I know that’s quite a broad category there but there are so many out there that are wonderful! I love using floral or grungy stamps as an element in creating a complex layered backgrounds. At least one set of alphabet stamps are integral to art journalling, they really add to that recognisable art journal aesthetic.

I love acrylic stamps, they are unmounted stamps made of acrylic (they are seethrough) and you use an acrylic block to mount them (they stick to it automatically and come off easily, no glue needed). The fact that the stamps & block are seethrough helps with placement and you can also mount more than one stamp on a block at a time which is handy for lettering or adding a group of elements in one go. You can wash them in soapy water to clean them (they won’t lose their stickiness!) which is another plus.

Uni Posca Markers

10-fav-poscapensThere are a lot of markers that promise to write on anything, but few actually deliver. These are the best I’ve tried! They even write over (watersoluble) oil pastels, as long as you are careful and don’t press too hard. When you write with them the flow is quite ‘inky’ (so be careful because they will smudge before they’re dry!) unlike felt tip pens or some other markers which can be really dry, and thus don’t write on textured or more complex surfaces.

They are quite expensive but investing in at least the black and white is well worth it. Even the lighter colours go on opaque. They are great for adding text to pages (the thinnest size is nice for writing and doodles), adding accents around elements or filling areas in with colour. They are waterproof when dry, which is great because they won’t smudge.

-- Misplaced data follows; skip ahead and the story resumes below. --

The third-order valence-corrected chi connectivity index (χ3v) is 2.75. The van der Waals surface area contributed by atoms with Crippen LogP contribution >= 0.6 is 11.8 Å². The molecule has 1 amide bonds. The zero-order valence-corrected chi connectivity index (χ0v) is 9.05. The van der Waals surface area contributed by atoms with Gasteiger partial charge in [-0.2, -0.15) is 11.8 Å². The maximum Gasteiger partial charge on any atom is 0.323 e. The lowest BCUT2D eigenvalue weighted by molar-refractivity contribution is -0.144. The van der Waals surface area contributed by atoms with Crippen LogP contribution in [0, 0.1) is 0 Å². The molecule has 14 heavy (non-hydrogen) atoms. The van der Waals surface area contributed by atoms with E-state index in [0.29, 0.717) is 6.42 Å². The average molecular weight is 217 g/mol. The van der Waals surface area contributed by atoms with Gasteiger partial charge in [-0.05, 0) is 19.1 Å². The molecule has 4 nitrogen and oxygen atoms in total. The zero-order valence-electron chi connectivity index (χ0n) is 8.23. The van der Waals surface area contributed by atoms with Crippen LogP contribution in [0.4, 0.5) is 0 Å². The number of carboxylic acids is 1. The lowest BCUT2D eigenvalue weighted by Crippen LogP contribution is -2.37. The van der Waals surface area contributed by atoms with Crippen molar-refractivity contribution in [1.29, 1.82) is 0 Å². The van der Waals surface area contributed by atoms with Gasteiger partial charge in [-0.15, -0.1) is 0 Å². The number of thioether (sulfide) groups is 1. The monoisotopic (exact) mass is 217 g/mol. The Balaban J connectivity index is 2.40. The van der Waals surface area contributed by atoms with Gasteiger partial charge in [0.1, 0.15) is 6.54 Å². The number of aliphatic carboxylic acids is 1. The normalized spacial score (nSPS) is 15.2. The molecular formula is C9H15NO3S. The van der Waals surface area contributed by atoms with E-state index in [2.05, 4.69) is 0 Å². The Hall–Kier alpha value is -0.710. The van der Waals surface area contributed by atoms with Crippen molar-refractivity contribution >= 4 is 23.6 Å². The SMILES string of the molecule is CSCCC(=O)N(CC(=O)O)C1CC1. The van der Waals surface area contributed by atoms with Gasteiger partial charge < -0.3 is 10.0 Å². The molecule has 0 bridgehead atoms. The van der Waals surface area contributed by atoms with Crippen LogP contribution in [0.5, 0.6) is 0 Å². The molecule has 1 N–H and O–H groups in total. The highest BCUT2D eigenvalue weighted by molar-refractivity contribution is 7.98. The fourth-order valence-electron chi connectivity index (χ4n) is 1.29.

10-fav-bookpagesBook Pages

I use a cheap paperback I knew I wouldn’t read again, but you can also use newspaper, phonebook pages etc. The small dense lettering can really add interest to a page, either as part of a complex layered background or perhaps as a shape cut out from the paper. Printed papers tend to absorb paint very easily which makes it very easy to integrate them into a background and give them colour. Book pages tend to already be slightly brown/yellowish which is much nicer on the eye than black text on a white background.


10-fav-woodI love working on wood as a surface. It can be a bit challenging due to the texture, but at the same time that is exactly what is so great about it. The wood grain and imperfections add to the overall look of the painting. It’s a very forgiving surface for using a lot of materials on, especially when you’re working with wet paint and mediums. It’s also very solid so you can attach 3d or heavier objects more easily. And you can drill into it either for artistic purposes or to attach ribbon/twine to hang it with.